Braided mane hair, note the loose ends and the fact that the braid gets slightly narrower at the bottom. This is because it's mane hair, and not as suited to this project as tail hair.
- Tie off the other side with a small rubber band and snip a neat edge of the horse hair.
Glue this end too as you did the other one.
- Decide on your bead pattern. I used freshwater pearls, sterling round beads and Czech pressed beads.
- Thread your Beadalon through the horse hair and bring it up where you want the beads. Do your bead pattern and then thread the Beadalon back to the back of the bracelet and bring it up where you next want the pattern of beads. Continue in this way until you have your bead pattern where you want them.
- Thread your Beadalon wire through the end of the glued area.
- Thread end caps over the ends and place some two part epoxy in the inside of the end cap.
- Thread the double cupped bead tip next facing outwards and then thread the crimp bead. Squish the crimp bead with your crimping pliers or needle nosed pliers so that it holds the end cap on as the glue dries. Do this to the other side too. Allow for drying/curing.
- Close the double cupped bead tips over the crimp beads, add a lobster clasp to one and a closed jump ring to the other using your needle nosed pliers to help you close them.
- If any horse hairs are straying you can trim them off with sharp scissors or nail clippers and go ahead and use some human hair spray to help hold things in place and condition the horse hair bracelet.
In the picture is a different bracelet on the left. I made this one with crocheting the strands of horse hair in a chain stitch and got the lacy effect which is also nice. Because of the springiness of horse hair it ended up looking looped and not like a chain stitch.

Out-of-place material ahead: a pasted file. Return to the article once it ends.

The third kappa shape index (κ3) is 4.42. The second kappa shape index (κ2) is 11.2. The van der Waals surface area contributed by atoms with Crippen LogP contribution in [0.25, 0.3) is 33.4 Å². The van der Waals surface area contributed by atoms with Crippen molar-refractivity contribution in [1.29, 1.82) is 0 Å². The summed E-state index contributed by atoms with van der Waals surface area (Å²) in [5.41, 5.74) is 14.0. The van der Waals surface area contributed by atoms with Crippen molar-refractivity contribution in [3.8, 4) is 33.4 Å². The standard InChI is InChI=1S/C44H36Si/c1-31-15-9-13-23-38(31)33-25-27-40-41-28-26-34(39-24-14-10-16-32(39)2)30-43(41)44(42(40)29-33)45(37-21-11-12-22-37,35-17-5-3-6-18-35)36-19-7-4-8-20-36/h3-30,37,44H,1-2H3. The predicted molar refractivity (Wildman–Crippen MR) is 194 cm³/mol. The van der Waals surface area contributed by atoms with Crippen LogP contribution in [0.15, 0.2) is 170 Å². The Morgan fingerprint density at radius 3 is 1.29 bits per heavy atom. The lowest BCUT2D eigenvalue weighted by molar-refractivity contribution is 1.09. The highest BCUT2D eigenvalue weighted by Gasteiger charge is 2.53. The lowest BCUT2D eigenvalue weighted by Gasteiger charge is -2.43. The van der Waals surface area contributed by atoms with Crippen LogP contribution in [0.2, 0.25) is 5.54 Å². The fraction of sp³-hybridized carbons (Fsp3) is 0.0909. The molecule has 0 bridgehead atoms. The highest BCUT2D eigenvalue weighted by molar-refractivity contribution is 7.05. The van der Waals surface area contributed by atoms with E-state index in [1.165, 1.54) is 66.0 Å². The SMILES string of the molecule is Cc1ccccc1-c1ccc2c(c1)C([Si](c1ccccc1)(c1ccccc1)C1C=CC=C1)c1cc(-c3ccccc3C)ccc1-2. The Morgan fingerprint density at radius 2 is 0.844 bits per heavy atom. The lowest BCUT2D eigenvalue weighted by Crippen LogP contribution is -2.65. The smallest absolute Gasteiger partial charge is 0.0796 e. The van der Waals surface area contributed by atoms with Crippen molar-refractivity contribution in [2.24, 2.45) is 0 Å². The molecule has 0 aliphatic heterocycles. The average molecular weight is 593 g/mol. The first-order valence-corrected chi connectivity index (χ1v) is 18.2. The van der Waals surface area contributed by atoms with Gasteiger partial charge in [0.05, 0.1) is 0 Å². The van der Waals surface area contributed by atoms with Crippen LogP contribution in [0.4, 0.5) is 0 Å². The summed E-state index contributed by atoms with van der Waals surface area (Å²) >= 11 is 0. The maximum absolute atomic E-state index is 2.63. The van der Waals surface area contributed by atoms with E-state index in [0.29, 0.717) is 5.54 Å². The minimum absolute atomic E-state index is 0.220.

Here's also another idea that you can do with horse hair - key chains. The same techniques of the bracelets apply. Tie off the horse hair with a piece of 22 gauge wire in the middle and fold the hair so that it is in an upside down "U" shape. Add some epoxy glue to the top and pull it high into the bead cap with the wire through the bead cap hole. Then use the wire to attach some beads and then attach it to the split ring. This is a great gift for guys and girls alike.
Feel free to share this blog post with any horsey friends you may know. It really is not that hard and requires very little things that most homes have and all the jewelry findings can be purchased on Amazon or most craft stores. It’s also a lovely way to remember a deceased horse or carry a part of your favorite horse around with you. This look is also fabulously “Western” and kind of Boho too which is trending at the moment.
I’d love to see photos of the bracelets that you make if you've been inspired by this blog post. You could email me the photos or you could tag me on Instagram @andiclarkejewelry. I’d love to see how they turn out and what color beads you use.
If you like jewelry making in general I have a few other blog posts that you might like to read: